Mr. Blank concluded, “This is all part of GE Aviation’s continuing efforts to further mature CMC technology for future commercial and military engines. The demand for CMCs is expected to grow tenfold over the next decade.”

We ended day one with a meeting with the directors of several accelerators/incubators and a few entrepreneurs in these programs in the region, which I will cover in a future article. I already covered meetings I had with key leaders in my first article last week on “Cincinnati focuses on Re-industrialization to Create Prosperity. Part two of this article will cover the companies I visited on day two of my visit.

Why are there so few states with “Bottle Bill” laws?

Tuesday, September 22nd, 2015

American consumers have increasingly favored recycling to benefit their community and the environment. Recycling is defined as the process of collecting and processing materials that would otherwise be thrown away as trash and turning them into new products. One of the best ways to promote recycling is with “bottle bills,” which is another way of saying “container deposit laws.” A container deposit law requires a minimum refundable deposit on beer, soft drink and other beverage containers in order to ensure a high rate of recycling or reuse. After learning that only ten states have container deposit laws, I decided to investigate why this is the case.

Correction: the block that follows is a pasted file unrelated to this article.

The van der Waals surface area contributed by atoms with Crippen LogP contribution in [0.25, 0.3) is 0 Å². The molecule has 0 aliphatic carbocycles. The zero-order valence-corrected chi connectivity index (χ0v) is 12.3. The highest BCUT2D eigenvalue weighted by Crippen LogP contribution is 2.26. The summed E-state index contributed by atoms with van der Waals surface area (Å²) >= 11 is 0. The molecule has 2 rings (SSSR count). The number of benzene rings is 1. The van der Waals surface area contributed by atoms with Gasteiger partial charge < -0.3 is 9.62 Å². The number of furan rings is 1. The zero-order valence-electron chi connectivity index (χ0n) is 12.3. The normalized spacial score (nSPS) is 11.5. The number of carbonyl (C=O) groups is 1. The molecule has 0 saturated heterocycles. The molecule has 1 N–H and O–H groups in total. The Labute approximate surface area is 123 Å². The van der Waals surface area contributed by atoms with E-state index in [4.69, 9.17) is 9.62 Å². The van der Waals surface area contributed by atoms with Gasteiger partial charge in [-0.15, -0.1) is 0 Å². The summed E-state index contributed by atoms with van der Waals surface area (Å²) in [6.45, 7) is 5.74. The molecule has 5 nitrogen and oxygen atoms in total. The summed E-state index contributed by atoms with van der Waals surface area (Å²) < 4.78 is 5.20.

I am sure that everyone would agree with the following benefits of recycling cited by the Environment Protection Agency’s website:

  • Reduces the amount of waste sent to landfills and incinerators;
  • Conserves natural resources such as timber, water, and minerals;
  • Prevents pollution by reducing the need to collect new raw materials;
  • Saves energy;
  • Helps create new well-paying jobs in the recycling and manufacturing industries in the United States.

The three steps to recycling materials listed on the website seem simple:

  • Step 1: Collection and Processing – Recyclables are collected by curbside collection, drop-off centers, and deposit or refund programs. Next, “recyclables are sent to a recovery facility to be sorted, cleaned, and processed into materials that can be used in manufacturing. Recyclables are bought and sold just like raw materials would be, and prices go up and down depending on supply and demand in the United States and the world.”

The one hitch in these steps is that it takes enough recyclable material to make it profitable to manufacture products out of recycled material or make new products that utilize recycled content, such as carpeting, park benches, and even asphalt. The question is do we have enough recycled material to make the clear water bottles that could be endlessly recycled?